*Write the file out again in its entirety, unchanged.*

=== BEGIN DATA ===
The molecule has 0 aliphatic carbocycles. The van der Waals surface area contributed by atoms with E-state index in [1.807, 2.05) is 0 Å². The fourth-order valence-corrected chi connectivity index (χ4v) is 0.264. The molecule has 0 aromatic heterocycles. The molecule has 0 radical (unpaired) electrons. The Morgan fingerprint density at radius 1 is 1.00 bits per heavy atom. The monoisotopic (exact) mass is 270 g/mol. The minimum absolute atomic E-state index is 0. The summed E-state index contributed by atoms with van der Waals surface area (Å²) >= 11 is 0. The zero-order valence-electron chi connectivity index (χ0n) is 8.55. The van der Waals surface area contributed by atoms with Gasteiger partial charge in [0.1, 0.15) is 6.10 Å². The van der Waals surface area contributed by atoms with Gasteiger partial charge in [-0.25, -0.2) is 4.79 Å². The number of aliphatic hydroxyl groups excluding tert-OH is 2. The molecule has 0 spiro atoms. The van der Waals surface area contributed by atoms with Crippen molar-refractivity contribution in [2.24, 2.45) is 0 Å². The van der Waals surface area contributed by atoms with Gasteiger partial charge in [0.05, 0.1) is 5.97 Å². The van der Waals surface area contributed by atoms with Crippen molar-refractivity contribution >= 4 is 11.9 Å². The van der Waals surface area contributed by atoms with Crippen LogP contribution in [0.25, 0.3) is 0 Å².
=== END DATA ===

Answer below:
The molecule has 0 aliphatic carbocycles. The van der Waals surface area contributed by atoms with E-state index in [1.807, 2.05) is 0 Å². The fourth-order valence-corrected chi connectivity index (χ4v) is 0.264. The molecule has 0 aromatic heterocycles. The molecule has 0 radical (unpaired) electrons. The Morgan fingerprint density at radius 1 is 1.00 bits per heavy atom. The monoisotopic (exact) mass is 270 g/mol. The minimum absolute atomic E-state index is 0. The summed E-state index contributed by atoms with van der Waals surface area (Å²) >= 11 is 0. The zero-order valence-electron chi connectivity index (χ0n) is 8.55. The van der Waals surface area contributed by atoms with Gasteiger partial charge in [0.1, 0.15) is 6.10 Å². The van der Waals surface area contributed by atoms with Gasteiger partial charge in [-0.25, -0.2) is 4.79 Å². The number of aliphatic hydroxyl groups excluding tert-OH is 2. The molecule has 0 spiro atoms. The van der Waals surface area contributed by atoms with Crippen molar-refractivity contribution in [2.24, 2.45) is 0 Å². The van der Waals surface area contributed by atoms with Gasteiger partial charge in [0.05, 0.1) is 5.97 Å². The van der Waals surface area contributed by atoms with Crippen molar-refractivity contribution >= 4 is 11.9 Å². The van der Waals surface area contributed by atoms with Crippen LogP contribution in [0.25, 0.3) is 0 Å².